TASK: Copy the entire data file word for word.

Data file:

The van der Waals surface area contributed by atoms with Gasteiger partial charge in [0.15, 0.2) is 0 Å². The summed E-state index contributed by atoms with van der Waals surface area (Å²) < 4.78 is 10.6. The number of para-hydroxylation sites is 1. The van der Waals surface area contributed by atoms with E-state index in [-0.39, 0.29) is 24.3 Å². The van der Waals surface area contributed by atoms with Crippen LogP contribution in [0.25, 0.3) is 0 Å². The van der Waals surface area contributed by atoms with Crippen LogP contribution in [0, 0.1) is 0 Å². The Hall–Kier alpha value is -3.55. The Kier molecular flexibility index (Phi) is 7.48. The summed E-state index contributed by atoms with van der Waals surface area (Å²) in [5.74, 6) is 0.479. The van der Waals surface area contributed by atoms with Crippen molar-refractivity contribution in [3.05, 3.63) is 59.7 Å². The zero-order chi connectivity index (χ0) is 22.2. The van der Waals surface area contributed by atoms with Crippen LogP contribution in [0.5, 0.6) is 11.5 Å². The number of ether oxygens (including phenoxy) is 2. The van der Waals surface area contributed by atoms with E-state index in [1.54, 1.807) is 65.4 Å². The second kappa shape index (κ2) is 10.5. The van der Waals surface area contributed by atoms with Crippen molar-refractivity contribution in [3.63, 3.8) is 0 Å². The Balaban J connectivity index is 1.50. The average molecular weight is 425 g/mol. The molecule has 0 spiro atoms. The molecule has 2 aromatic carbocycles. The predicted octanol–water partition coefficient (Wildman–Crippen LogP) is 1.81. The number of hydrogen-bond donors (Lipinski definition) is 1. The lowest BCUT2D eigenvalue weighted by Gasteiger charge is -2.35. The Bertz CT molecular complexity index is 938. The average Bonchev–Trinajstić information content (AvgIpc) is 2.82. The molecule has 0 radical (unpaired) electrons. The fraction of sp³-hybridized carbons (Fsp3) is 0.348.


The van der Waals surface area contributed by atoms with Gasteiger partial charge in [0.15, 0.2) is 0 Å². The summed E-state index contributed by atoms with van der Waals surface area (Å²) < 4.78 is 10.6. The number of para-hydroxylation sites is 1. The van der Waals surface area contributed by atoms with E-state index in [-0.39, 0.29) is 24.3 Å². The van der Waals surface area contributed by atoms with Crippen LogP contribution in [0.25, 0.3) is 0 Å². The van der Waals surface area contributed by atoms with Crippen LogP contribution in [0, 0.1) is 0 Å². The Hall–Kier alpha value is -3.55. The Kier molecular flexibility index (Phi) is 7.48. The summed E-state index contributed by atoms with van der Waals surface area (Å²) in [5.74, 6) is 0.479. The van der Waals surface area contributed by atoms with Crippen molar-refractivity contribution in [3.05, 3.63) is 59.7 Å². The zero-order chi connectivity index (χ0) is 22.2. The van der Waals surface area contributed by atoms with Crippen LogP contribution in [0.5, 0.6) is 11.5 Å². The number of ether oxygens (including phenoxy) is 2. The van der Waals surface area contributed by atoms with E-state index in [1.54, 1.807) is 65.4 Å². The second kappa shape index (κ2) is 10.5. The van der Waals surface area contributed by atoms with Crippen molar-refractivity contribution in [3.63, 3.8) is 0 Å². The Balaban J connectivity index is 1.50. The average molecular weight is 425 g/mol. The molecule has 0 spiro atoms. The molecule has 2 aromatic carbocycles. The predicted octanol–water partition coefficient (Wildman–Crippen LogP) is 1.81. The number of hydrogen-bond donors (Lipinski definition) is 1. The lowest BCUT2D eigenvalue weighted by Gasteiger charge is -2.35. The Bertz CT molecular complexity index is 938. The average Bonchev–Trinajstić information content (AvgIpc) is 2.82. The molecule has 0 radical (unpaired) electrons. The fraction of sp³-hybridized carbons (Fsp3) is 0.348.